Two theatrical offerings opening in the area this weekend take utterly different approaches to the subject of teenagers and family dynamics.
This is not to compare the two, because one is an emotionally-charged Pulitzer Prize-winning drama and the other is a lighthearted, experimental collaboration between the writers and their youthful cast.
The latter production is Newton’s Cradle, at Center Stage Theater through Sunday, presented by the Patricia Henley Foundation.
Billed as “a humorous, gritty, real-life teen musical,” Newton’s Cradle was written by Rod Lathim, Norma LaTuchie and Peter McCorkle, with direct input from the 14 cast members.
The show explores the life paths chosen by young people and the various ways that the environment, education and social interaction with the family and the world can alter each adolescent’s trajectory, for better or worse. The work can be considered as a set of variations on a theme, inspired by Isaac Newton’s Third Law of Motion: for every action, there is an equal and opposite reaction.
Newton’s Cradle is rated PG-13. Parents are strongly cautioned that some material may be inappropriate for children younger than 13).
The musical plays at 8 p.m. Friday, 3 p.m. and 8 p.m. Saturday and 1 p.m. and 4 p.m., Sunday. Tickets are $20 general admission and $12 for students and seniors.
The other play, which won the 2007 Pulitzer for Drama, is David Lindsay-Abaire’s Rabbit Hole. It opens Friday at the Art Center Theater in Ojai.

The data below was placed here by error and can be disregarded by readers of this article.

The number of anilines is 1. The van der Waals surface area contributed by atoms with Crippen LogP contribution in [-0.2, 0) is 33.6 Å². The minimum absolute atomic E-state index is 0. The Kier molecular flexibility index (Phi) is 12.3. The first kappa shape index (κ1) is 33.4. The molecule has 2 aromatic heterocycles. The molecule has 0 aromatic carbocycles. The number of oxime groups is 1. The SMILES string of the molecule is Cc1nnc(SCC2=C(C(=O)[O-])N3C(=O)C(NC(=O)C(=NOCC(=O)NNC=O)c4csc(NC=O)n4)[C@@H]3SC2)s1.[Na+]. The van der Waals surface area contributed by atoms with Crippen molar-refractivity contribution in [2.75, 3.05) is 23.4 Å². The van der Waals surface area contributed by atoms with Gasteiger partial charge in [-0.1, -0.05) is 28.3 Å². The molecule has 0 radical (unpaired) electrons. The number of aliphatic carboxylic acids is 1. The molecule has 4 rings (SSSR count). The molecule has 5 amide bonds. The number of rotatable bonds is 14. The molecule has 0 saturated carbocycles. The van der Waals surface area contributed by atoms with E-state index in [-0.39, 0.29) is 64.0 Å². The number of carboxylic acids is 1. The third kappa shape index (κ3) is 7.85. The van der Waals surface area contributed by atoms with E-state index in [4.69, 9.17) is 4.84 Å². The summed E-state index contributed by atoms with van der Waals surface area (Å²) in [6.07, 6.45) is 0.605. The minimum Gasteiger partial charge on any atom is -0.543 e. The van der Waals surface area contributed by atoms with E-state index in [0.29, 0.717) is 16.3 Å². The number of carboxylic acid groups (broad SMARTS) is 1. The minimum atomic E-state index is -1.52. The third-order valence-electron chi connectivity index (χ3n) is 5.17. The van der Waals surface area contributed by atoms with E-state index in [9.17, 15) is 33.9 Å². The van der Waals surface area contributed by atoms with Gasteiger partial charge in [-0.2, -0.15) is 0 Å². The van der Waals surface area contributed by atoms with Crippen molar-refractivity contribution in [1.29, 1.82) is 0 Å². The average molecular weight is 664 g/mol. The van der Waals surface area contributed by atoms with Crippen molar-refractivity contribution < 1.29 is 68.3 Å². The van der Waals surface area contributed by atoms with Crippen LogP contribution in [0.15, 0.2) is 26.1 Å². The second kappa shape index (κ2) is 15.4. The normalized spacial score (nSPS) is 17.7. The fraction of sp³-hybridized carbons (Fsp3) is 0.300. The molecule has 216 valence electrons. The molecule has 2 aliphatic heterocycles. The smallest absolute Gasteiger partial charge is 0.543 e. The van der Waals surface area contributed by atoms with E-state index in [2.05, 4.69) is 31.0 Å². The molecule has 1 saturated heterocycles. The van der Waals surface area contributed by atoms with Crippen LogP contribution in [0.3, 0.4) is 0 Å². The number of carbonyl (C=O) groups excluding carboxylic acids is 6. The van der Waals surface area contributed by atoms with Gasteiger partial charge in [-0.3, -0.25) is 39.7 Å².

Directed by Steve Grumette, Rabbit Hole‘s five characters are played by Garrett Boyd, Kimberly Demmary, Lynn Van Emmerik, Ron Feltner and Linda MacNeal. The costumes are by Edmund Andreas Arredondo, with original music by Irwin Appel.
When the Manhattan Theater Club’s production of Rabbit Hole opened at the Biltmore Theater in January 2006, a New York Times reviewer warned, somewhat cynically, “The Biltmore Theater had better be paid up on its flood insurance. Rabbit Hole, the wrenching new play by David Lindsay-Abaire that opened there last night, inspires such copious weeping among its audience that you wonder early on if you should have taken a life jacket.”
The reviewer then removes his tongue from his cheek and goes on to praise the production to the skies, but he has made his point. This drama of a family barely coping — and sometimes not coping at all — with the accidental death of a 4-year-old son, may be sometimes be funny, but it is mainly a tear-jerker.
Four of the characters are family: mother, mother’s mother, mother’s younger sister and father. The fifth is the teenage driver of the car that killed the little boy eight months before the play begins.
Rabbit Hole plays Fridays and Saturdays at 8 p.m. and Sundays at 7 p.m. Tickets are $18 for adults and $15 for Art Center members, seniors age 62 or older and students.
For tickets and information, call 805.640.8797 or visit www.ojaiact.org.
Gerald Carpenter covers the arts as a Noozhawk contributor.